Critics circle as IMF questions its role
Sunday 12 April 1998
The meeting coincides with a meeting of the World Bank and a semi-annual meeting of the finance ministers and central bankers of the G7 leading industrial nations. These, too, will grapple with the IMF's role in the world economy.
G7, IMF and World Bank officials are expected to review what went wrong in responses to the Asian financial crisis and discuss how better to anticipate and prepare for future crises.
"The IMF is initially going to focus on ways to improve transparency, more timely information about countries and how to get it, and how to make sure it is valid," said Robert Litan, senior fellow at the Brookings Institute.
Critics are calling on the international lender-of-last-resort to explain its actions - and inaction - in Asia, and to say why governments should pay dues to a secretive organisation they claim failed to prove its worth in the Asian crisis, and that may have bailed out reckless investors along with innocent bystanders.
The meetings come six months after the crisis hit, forcing the IMF to pull together economic aid packages of $57bn for Korea, $40bn for Indonesia and $17bn for Thailand.
The IMF intends to push countries harder to share economic information, to gather more and better information on its own and to disseminate that information more widely so market participants can see future crises in the making. To that end, the Fund will submit a proposal to its Interim Committee to create a "code of conduct" for disclosing economic information from member countries.
The IMF's sometimes harsh prescriptions for recovery are also coming under greater scrutiny. "The over-zealous demands for deflation are an example of sticking to an old prescription for a new illness," said Veena Siddharth, a policy adviser at Oxfam International. "There is also the question of governance which the Fund deals with in only the most abstract way."
The IMF defends the conditions of its bailout packages, and says necessary adjustments are made during each quarterly review of progress made by the governments. But Indonesia won IMF approval to maintain subsidies for food and other necessary goods, which the IMF had initially banned. The IMF also agreed to allow Thailand to have a 1.6 per cent GDP deficit instead of the agreed 1 per cent.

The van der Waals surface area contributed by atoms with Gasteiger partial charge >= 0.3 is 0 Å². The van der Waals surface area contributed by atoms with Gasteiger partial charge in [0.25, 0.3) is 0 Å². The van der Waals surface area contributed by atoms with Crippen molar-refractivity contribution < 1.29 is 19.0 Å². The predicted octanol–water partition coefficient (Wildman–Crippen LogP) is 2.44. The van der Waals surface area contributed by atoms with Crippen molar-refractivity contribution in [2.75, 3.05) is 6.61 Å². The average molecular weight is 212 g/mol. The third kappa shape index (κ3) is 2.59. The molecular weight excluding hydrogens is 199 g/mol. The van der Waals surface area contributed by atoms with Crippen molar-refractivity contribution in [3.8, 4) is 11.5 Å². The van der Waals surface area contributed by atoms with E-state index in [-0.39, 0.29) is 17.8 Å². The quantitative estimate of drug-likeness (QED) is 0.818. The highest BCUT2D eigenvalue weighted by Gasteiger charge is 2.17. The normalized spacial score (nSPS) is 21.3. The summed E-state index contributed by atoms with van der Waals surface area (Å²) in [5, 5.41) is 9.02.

All this comes against the backdrop of a political war in Congress over US money to replenish IMF coffers. Congress has been debating whether to approve President Clinton"s $18bn request for the IMF. Last autumn the US agreed to provide $3.5bn for the IMF's "New Arrangement to Borrow", a reserve line of credit from leading industrial nations, and $14.5bn for the fund's general resources account.
Congressional critics accuse the IMF of excessive secrecy and arrogance towards those who demand that it reveal more about internal decision-making.
Copyright: IOS & Bloomberg
- 1 Malaysia Airlines MH17 crash: Pro-Russian rebel 'admits to shooting down plane'
- 2 Israel has discovered that it's no longer so easy to get away with murder in the age of social media
- 3 Israel-Gaza conflict: The myth of Hamas’s human shields
- 4 Amy Winehouse unpublished 2004 interview: ‘Ten years from now I’ll be 30, so I’ll maybe have one baby’
- 5 Dutch paedophile club to fight their ban at the European Court of Human Rights
Lana Del Rey: 'I have slept with a lot of guys in the industry'
Peaches Geldof cause of death: 'Heroin addict' socialite had taken fatal dose of drug, inquest concludes
Peaches Geldof inquest: Tragic final moments of socialite's life reveal she lied to husband about failed heroin tests
Israel-Gaza conflict: The myth of Hamas’s human shields
Malaysia Airlines MH17 crash: Was a Russian-made missile really parked in this quiet square?
Malaysia Airlines flight MH17 crash: 'Nine Britons, 23 Americans and 80 children' feared dead after Boeing passenger jet is 'shot down' near Ukraine-Russia border
Malaysia Airlines MH17 crash: Vladimir Putin is given 'one last chance' to end hostilities in Ukraine
The 'scroungers’ fight back: The welfare claimants battling to alter stereotypes
The truth about conspiracy theories is that some require considering
Malaysia Airlines MH17 crash: Ukrainian military jet was flying close to passenger plane before it was shot down, says Russian officer
Malaysia Airlines MH17 crash: Massive rise in sale of British arms to Russia
iJobs Money & Business
£350 - £400 per day: Orgtel: PMO Analyst - Banking - London - £350 -£400 per d...
£300 - £350 per day + competitive: Orgtel: Cost Reporting Manager - MI Packs -...
£35000 - £40000 Per Annum plus 23 days holiday and pension scheme: Clearwater ...
£475 - £525 per day: Orgtel: Test Lead, London, Investment Banking, Technical ...